State rule threatens no-kill shelters in East Texas
Longview, TX — As more and more East Texas towns begin to consider no-kill animal shelters, an obscure state regulation may quash the movement, according to advocates.
A “clarification” of state rules by the Texas Board of Veterinary Medical Examiners in August has sparked a court case and caused widespread confusion among city officials and private groups.
At issue is the veterinary care provided to animals in municipal shelters and privately operated animal rescue organizations.
Under its rules, the board requires the same level of medical care and attention for shelter dogs and cats as they would receive from a private veterinarian. That means volunteers and fosters cannot perform routine care, such as administering intake vaccinations, without a trained vet present. It also means shelter veterinarians must provide individual care to each shelter animal upon intake.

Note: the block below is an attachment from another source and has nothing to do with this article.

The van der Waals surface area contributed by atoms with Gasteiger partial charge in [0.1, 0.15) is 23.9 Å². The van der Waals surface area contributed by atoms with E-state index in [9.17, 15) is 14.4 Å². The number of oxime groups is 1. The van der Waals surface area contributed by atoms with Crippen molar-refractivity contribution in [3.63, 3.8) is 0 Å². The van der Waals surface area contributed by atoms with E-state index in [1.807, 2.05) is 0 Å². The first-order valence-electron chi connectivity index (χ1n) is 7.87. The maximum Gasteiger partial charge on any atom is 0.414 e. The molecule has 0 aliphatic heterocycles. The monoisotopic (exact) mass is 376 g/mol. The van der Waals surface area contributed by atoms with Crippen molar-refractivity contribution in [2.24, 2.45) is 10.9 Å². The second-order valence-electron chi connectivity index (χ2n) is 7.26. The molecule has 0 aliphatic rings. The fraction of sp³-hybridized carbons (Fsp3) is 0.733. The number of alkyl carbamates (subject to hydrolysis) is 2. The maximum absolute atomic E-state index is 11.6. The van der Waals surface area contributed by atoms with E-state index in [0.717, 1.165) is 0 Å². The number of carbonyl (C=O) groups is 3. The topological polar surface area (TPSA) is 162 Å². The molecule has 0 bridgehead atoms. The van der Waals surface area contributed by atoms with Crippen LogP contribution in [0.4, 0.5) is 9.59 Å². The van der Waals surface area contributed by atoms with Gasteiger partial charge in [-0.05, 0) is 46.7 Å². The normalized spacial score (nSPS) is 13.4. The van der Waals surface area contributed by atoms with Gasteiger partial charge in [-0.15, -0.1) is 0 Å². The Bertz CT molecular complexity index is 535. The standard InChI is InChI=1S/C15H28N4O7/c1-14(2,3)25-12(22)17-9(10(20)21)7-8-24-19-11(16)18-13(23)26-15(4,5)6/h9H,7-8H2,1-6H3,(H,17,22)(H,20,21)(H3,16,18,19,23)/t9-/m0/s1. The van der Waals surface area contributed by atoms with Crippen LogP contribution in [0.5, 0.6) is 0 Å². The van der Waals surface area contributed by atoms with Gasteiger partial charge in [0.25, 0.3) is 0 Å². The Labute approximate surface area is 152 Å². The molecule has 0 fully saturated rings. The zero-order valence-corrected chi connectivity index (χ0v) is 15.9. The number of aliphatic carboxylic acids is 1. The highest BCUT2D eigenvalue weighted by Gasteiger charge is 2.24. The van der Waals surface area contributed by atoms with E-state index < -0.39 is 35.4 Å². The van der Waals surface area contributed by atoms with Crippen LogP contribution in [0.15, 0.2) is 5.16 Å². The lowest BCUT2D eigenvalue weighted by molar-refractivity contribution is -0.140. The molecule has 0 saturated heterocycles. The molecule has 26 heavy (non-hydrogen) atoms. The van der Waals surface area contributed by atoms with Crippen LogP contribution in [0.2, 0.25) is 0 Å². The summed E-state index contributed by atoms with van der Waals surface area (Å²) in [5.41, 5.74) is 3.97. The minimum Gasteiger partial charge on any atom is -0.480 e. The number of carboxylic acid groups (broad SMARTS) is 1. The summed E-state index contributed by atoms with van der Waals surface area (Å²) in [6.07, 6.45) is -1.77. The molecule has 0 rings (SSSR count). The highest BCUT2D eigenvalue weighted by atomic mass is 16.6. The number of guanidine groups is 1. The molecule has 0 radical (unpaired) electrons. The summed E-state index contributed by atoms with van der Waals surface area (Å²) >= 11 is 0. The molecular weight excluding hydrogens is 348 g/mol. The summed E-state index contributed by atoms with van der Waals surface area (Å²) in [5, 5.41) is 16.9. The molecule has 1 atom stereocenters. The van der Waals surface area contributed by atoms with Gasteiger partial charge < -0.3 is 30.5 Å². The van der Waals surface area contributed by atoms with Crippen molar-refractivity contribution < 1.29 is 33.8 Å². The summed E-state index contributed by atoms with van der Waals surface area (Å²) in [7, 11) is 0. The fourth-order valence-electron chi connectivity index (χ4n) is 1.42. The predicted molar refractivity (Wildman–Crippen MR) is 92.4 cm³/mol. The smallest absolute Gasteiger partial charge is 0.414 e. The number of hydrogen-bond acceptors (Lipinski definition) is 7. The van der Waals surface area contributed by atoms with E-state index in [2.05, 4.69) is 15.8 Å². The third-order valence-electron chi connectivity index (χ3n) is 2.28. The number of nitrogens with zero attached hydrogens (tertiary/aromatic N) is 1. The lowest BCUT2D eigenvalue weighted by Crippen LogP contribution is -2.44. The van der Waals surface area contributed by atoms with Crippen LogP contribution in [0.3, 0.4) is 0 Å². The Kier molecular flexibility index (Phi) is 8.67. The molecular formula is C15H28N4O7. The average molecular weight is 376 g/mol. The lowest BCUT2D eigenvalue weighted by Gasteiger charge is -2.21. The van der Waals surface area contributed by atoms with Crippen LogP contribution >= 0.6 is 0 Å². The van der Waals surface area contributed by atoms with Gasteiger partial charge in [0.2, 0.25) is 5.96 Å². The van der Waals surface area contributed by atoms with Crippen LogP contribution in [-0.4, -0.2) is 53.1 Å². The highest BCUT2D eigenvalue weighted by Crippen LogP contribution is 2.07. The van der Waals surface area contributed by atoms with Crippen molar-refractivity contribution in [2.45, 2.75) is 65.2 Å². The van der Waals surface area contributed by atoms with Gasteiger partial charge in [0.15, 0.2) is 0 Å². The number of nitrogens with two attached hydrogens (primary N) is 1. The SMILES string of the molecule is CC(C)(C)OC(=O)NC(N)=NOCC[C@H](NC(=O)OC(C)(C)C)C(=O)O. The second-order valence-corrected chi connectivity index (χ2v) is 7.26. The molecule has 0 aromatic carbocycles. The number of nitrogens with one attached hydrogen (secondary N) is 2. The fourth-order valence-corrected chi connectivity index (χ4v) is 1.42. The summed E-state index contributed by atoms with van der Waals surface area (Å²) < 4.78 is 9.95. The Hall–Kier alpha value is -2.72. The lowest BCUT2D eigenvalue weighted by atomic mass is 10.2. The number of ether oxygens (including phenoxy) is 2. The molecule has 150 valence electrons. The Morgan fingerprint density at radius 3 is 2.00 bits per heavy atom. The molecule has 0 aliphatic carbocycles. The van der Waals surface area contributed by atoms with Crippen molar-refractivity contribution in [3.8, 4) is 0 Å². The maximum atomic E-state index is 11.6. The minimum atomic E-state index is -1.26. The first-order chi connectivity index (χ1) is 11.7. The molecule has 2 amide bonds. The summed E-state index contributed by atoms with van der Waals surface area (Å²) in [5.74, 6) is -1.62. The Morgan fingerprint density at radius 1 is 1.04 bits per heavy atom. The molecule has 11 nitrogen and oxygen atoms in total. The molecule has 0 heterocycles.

Scott Holloway, executive director of the Humane Society of Northeast Texas, which manages Longview’s only shelter, said the shelter has had to hold off giving intake vaccinations since the fall, until stray animals have been in the shelter for three days.
Read more from the Longview News-Journal.